Location :- Opposite Storrs Hall, up the grassy bank.

History :- The Lost Caverns were originally used as a Show Cave entered at the location of Ged's Drain in the late Nineteenth century. Bean Pot was merely a skylight but is it now the main entrance to the system.

May 31st 1884. Craven Herald reported ... The New Cave. Workmen  are still employed in the cave exploring and preparing a course to take away the water. They are also paving a road with stone for a distance of sixty or seventy yards, and if all goes on favourably the portion of the cave already explored will by the end of the present week be open to the public for inspection. A raft has been placed on the little lake in the cave for the use of those who wish to have a pleasure trip within the bowels of the earth.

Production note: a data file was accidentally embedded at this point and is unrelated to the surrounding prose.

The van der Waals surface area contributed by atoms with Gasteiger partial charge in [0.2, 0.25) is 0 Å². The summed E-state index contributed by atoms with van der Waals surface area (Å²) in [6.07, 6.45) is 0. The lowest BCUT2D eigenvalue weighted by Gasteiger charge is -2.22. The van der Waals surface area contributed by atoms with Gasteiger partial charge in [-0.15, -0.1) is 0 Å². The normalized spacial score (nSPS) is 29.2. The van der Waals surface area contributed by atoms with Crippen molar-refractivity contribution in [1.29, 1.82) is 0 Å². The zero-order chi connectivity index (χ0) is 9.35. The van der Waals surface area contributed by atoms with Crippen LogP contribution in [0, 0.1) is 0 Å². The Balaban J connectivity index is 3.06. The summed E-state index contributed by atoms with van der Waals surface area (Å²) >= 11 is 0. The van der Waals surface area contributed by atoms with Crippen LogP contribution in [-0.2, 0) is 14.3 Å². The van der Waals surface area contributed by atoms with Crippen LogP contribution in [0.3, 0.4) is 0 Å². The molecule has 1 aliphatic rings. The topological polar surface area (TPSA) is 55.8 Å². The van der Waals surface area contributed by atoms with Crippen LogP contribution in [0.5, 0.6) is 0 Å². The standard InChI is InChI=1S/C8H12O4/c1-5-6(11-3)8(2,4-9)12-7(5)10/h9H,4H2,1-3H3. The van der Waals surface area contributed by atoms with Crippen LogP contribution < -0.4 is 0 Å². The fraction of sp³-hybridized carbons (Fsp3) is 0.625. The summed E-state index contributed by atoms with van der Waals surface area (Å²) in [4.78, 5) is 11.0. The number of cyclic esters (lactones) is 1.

South Passage Sump - and Adam traversing South Passage sump -  photos Duncan Jones

 

July 3rd 1891. Craven Herald - Ingleton's Physical Features No 3 by Rev R. V. Taylor. Two caves have recently been opened on Storrs Common .... Two caves have been recently opened out, and the debris removed to render them available for visitors. The lower cave (Lost Caverns) goes down, down, down by several series of as yet rudely cut steps into still lower regions, it is supposed, about 140 feet below the upper cave. It is narrow, and in some places the rocks approach low enough to compel the visitors to crouch and to endanger the crown of the hat or head unless due care is taken. They are wanting of stalactite formations to make them attractive.